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Title: An investigation of the role of informal play environments for quality outdoor play
Author: Rowhani, Shirin
ISNI:       0000 0004 2720 5946
Awarding Body: University of the West of England, Bristol
Current Institution: University of the West of England, Bristol
Date of Award: 2011
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The role of the outdoor play settings in children's play has long been of interest to the field of planning and design of the built-environment. While a vast body of research has been dedicated to understanding the nature and implications of the design of formal play spaces, such as playgrounds and play centres, very little is known about the characteristics of informal play spaces such as streets that are conducive to quality play. The aim of this study is to develop an evidence-based understanding of the effects of informal play spaces on quality outdoor play. Quality play is determined by the frequency, duration and intensity of play, as well the opportunities available for social interaction and independent mobility. This study proposes a conceptual framework that provides a structure to examine the interaction between three spheres (the built environment characteristics, societal issues, and economic conditions) believed to be critical to help transform the quality of child outdoor play. In this study, recent technology based on accelerometers and tracking devices, together with questionnaire surveys, friendship network mapping exercises, and the built- environment audit, have allowed an accurate, comprehensive and revealing picture of the relationship between the built-environment characteristics and quality of outdoor play. The finding of this study suggests that informal outdoor play spaces support a range of spontaneous, freely chosen, child initiated play activities. The finding reveals that playing in informal spaces, which are not necessarily allocated or designed for play, tends to be associated with longer and more frequent playtime in outdoors, higher levels of physical activity, more interaction between children and extended independent mobility compared with playing in formal spaces. The investigation determined that connectivity of the street networks for pedestrian, natural on-site supervision, and parents' perceptions of neighbourhood safety are positively associated to children's levels of physical activity. Children play more in watched spaces and their levels of sociability are higher in these spaces. The results reflect that the accompaniment of children by adults adversely affects the duration and frequency of their outdoor play.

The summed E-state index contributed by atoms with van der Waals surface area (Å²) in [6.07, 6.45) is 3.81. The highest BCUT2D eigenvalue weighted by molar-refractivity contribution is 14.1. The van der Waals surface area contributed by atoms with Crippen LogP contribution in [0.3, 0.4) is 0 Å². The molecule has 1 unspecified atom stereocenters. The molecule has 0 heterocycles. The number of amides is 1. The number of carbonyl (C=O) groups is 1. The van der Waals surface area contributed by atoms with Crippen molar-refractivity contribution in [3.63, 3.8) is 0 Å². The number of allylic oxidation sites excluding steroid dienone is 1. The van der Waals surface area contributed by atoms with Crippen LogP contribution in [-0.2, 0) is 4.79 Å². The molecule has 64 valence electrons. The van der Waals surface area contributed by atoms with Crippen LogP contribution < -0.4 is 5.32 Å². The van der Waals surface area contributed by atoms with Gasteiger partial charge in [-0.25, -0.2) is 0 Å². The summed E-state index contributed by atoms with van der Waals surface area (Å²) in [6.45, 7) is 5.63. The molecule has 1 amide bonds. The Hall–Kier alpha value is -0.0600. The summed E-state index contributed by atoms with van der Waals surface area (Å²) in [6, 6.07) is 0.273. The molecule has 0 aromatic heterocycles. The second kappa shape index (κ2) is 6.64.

Supervisor: Not available Sponsor: Not available
Qualification Name: Thesis (Ph.D.) Qualification Level: Doctoral
EThOS ID:  DOI: Not available